Man gets home arrest for selling fake cigars
A Hialeah carpenter convicted of selling counterfeit Cuban cigars in a high-stakes trial was sentenced to five months of home confinement on Thursday in federal court in Miami.
Juan Penton, 43, must wear an electronic device to track his movements but can go to work.
In addition, he faces five years of probation and must pay a $7,500 fine.
U.S. District Judge Federico Moreno rejected a prosecutor's request to put him behind bars for five years after Penton, his son and a defense lawyer sought leniency.
''I think the judge imposed an exceedingly fair sentence,'' said defense attorney Jose ''Pepe'' Herrera.
At trial in October, Penton testified he made wooden cigar boxes stamped ''Made in Cuba'' to sell as novelty gifts. A jury found him guilty of selling $3,000 worth of counterfeit cigars in those imitation boxes, concluding he was essentially copying famous Cuban cigar trademarks, such as Montecristo, that are registered in the United States by the nation's largest cigar producer.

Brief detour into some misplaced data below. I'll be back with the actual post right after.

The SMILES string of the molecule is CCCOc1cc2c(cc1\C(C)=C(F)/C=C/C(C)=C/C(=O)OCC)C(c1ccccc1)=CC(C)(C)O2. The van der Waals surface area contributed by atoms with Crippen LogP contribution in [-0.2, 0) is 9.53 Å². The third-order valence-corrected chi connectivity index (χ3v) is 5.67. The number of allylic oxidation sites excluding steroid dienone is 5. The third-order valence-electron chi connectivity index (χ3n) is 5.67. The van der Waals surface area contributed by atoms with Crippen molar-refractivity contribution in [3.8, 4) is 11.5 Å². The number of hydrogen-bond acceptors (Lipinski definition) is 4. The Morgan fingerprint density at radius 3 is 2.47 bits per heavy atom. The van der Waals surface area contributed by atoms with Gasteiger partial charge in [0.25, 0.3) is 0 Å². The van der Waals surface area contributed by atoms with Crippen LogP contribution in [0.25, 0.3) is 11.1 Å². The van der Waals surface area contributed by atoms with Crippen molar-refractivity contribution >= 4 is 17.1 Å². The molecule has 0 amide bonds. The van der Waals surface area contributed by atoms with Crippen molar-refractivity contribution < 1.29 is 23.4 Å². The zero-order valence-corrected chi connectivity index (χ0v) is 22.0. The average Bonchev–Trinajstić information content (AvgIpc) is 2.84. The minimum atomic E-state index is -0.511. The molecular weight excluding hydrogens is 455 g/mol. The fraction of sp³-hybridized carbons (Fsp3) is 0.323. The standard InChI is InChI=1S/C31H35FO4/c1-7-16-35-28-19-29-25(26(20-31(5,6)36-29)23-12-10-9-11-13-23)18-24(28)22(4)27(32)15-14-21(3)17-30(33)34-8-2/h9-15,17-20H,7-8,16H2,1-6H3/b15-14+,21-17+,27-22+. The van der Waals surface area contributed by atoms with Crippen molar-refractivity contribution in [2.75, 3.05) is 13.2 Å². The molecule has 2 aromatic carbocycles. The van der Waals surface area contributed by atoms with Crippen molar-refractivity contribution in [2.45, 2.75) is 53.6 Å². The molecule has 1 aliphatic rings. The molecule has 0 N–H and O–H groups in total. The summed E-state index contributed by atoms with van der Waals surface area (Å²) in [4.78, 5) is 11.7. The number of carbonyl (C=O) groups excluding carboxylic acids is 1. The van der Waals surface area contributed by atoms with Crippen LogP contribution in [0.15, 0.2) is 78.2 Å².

The prosecution pitted Penton not only against the U.S. government but also the giant cigar company that funded part of the criminal investigation, Altadis U.S.A., based in Fort Lauderdale.
Herrera accused Altadis of manipulating the Miami-Dade County police investigation, which included an undercover buy of 60 wooden boxes of Dominican-made cigars -- though the boxes read ``Made in Cuba.''
Altadis gave police $3,000 to make the purchase.
Assistant U.S. Attorney Michael Gilfarb said Penton counterfeited Altadis' Cuban cigar brands registered with the U.S. Patent and Trademark office.
Altadis claims it holds the U.S. trademarks for premium Cuban cigar brands Montecristo cigars, H. Upmann cigars, Por Larranaga cigars, Romeo y Julieta cigars, Saint Luis Rey and Trinidad cigars.
Source: MiamiHerald News